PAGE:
Environmental economics has made it possible to estimate prices for air pollution externalities. However, these values are rarely observed in emissions trading markets, as the stringency of these markets is often most dependent on political negotiations, and allowance prices typically fall below the marginal benefits of emissions reductions. Moreover, the political narrative of emissions markets has focused on concern for potential allowance price increases—yet market outcomes show prices persistently remain below expectations and frequently fall over time. Low allowance prices may appear virtuous, but often reflect poor market design that does not anticipate interaction with other policies, and may undermine confidence in market-based approaches to environmental policy. This paper surveys emissions markets and factors influencing prices, and concludes with a discussion of how market design can anticipate and remedy the strong tendency for low prices.
Recognizing Gravity as the Strong Force in Atmosphere Emissions Markets
This paper surveys emissions markets and factors influencing emissions allowance prices. It examines the consequences of the strong tendency for low prices and discusses how market design can anticipate and remedy this tendency.Download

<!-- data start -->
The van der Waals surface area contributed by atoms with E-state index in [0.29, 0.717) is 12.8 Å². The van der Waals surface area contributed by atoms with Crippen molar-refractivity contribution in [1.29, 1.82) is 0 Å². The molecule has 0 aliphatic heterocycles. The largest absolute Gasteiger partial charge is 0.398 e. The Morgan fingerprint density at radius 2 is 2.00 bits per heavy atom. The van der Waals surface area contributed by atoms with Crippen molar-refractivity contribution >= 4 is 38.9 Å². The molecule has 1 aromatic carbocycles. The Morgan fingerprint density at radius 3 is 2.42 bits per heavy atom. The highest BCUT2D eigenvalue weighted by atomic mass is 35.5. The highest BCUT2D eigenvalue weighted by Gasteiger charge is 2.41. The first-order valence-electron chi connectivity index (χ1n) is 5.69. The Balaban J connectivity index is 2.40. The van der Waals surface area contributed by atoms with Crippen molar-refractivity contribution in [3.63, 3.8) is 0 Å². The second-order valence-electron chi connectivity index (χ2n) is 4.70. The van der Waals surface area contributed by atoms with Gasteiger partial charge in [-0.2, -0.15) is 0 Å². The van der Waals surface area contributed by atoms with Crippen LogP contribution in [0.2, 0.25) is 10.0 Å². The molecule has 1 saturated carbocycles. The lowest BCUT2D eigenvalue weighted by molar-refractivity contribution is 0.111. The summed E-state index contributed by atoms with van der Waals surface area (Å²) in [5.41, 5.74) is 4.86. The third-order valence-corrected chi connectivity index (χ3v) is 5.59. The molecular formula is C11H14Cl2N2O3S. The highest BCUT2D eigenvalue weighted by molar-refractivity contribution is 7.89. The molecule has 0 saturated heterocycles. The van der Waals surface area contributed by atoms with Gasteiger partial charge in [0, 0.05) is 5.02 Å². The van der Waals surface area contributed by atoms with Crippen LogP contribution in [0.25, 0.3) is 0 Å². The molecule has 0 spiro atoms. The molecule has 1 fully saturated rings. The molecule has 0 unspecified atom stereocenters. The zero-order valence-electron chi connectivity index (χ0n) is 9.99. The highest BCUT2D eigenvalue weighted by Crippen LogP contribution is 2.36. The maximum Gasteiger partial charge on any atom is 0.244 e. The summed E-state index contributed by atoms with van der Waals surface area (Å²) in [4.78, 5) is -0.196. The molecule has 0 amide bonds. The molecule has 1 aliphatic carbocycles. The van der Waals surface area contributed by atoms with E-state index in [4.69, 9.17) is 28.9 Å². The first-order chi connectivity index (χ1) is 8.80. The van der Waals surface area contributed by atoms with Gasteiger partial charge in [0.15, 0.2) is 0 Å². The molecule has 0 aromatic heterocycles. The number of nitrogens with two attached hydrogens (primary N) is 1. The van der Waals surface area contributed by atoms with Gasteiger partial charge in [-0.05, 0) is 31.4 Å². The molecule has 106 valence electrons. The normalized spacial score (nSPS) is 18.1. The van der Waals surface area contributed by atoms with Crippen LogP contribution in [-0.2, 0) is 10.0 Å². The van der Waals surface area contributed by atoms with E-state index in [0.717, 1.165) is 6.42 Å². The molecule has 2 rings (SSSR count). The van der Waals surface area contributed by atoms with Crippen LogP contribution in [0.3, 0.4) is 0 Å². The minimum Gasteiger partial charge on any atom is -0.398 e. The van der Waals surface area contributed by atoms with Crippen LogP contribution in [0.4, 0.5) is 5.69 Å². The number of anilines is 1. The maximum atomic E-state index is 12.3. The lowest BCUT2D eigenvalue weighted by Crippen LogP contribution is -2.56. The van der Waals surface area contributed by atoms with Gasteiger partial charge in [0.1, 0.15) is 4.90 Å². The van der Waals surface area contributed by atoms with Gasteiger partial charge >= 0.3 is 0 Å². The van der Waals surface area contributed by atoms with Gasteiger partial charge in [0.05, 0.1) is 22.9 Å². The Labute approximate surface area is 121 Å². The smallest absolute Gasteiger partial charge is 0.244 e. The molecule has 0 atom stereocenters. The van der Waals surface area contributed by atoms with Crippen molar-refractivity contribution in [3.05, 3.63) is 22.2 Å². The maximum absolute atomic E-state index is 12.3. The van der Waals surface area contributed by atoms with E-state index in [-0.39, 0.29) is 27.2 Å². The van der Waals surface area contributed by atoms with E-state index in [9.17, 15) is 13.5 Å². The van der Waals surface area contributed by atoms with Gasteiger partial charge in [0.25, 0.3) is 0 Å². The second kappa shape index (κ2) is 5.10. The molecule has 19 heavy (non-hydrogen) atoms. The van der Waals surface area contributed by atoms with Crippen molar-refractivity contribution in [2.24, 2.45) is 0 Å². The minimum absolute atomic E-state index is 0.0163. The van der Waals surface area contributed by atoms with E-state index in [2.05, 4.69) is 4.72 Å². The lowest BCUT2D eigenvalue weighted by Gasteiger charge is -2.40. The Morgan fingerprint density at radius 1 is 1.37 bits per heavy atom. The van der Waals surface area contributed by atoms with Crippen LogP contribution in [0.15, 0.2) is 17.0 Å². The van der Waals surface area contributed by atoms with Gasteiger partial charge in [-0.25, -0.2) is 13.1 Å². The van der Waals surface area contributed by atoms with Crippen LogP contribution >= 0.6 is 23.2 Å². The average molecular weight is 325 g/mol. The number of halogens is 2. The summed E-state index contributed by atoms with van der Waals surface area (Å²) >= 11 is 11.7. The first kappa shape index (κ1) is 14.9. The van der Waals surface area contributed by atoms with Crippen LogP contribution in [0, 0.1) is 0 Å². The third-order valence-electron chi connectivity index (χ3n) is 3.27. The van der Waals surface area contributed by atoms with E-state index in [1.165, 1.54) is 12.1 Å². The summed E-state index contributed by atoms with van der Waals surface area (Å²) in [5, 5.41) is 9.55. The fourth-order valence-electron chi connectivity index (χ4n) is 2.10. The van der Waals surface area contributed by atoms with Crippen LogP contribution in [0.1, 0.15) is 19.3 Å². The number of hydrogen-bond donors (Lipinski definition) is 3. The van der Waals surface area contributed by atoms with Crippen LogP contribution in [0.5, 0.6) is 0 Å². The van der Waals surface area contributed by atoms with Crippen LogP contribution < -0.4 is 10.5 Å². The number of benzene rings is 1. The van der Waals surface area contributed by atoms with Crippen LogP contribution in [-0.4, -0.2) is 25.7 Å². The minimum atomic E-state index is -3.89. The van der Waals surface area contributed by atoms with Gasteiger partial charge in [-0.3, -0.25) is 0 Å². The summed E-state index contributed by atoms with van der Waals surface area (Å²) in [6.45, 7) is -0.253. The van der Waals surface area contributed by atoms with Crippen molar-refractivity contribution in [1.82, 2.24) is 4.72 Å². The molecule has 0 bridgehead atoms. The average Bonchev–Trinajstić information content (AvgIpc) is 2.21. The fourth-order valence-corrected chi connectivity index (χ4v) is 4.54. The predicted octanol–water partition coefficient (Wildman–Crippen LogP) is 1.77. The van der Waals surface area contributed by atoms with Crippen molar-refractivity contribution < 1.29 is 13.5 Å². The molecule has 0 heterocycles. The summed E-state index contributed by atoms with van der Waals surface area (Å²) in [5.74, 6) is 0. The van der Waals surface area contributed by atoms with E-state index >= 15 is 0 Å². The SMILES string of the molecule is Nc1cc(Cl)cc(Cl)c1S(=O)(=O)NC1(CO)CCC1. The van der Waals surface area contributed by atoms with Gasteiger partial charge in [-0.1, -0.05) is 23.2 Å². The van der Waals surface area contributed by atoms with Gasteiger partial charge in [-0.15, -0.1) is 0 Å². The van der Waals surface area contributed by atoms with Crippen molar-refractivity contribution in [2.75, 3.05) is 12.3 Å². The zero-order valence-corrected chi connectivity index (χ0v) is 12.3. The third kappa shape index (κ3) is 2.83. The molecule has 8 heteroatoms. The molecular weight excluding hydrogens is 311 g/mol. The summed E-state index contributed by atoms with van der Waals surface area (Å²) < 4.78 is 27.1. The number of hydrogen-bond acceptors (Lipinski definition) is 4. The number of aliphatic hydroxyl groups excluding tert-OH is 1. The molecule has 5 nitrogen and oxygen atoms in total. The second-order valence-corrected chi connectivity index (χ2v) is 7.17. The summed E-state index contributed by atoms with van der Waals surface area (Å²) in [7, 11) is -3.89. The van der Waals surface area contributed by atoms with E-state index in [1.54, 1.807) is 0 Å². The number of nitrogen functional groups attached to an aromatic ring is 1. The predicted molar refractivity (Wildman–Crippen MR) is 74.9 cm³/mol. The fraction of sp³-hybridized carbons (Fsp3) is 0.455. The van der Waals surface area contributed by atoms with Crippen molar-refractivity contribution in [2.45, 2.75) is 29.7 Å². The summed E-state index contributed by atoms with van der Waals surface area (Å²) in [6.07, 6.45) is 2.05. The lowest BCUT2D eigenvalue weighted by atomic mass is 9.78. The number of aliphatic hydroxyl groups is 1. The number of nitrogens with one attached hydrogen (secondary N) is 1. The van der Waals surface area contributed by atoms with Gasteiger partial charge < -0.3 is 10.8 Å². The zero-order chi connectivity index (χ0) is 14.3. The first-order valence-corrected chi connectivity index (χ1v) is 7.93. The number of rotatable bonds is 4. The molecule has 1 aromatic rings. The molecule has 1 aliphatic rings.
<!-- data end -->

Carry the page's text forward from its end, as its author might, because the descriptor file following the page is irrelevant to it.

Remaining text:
Journal Article — Nov 2, 2019
How to Avoid History Repeating Itself: The Case for an EU Emissions Trading System (EU ETS) Price Floor Revisited
In this article, the authors identify and confront four prominent arguments against the introduction of a European Union emissions trading scheme price floor.
Testimony and Public Comments — Oct 30, 2019
Hearing on Building a 100 Percent Clean Economy: Solutions for the Power Sector
Written Testimony Prepared for the Energy Subcommittee of the US House Committee on Energy and Commerce
Issue Brief — Oct 21, 2019
Options for Issuing Emissions Allowances in a Pennsylvania Carbon Pricing Policy
We explore policy design elements for a potential electricity sector carbon cap in Pennsylvania.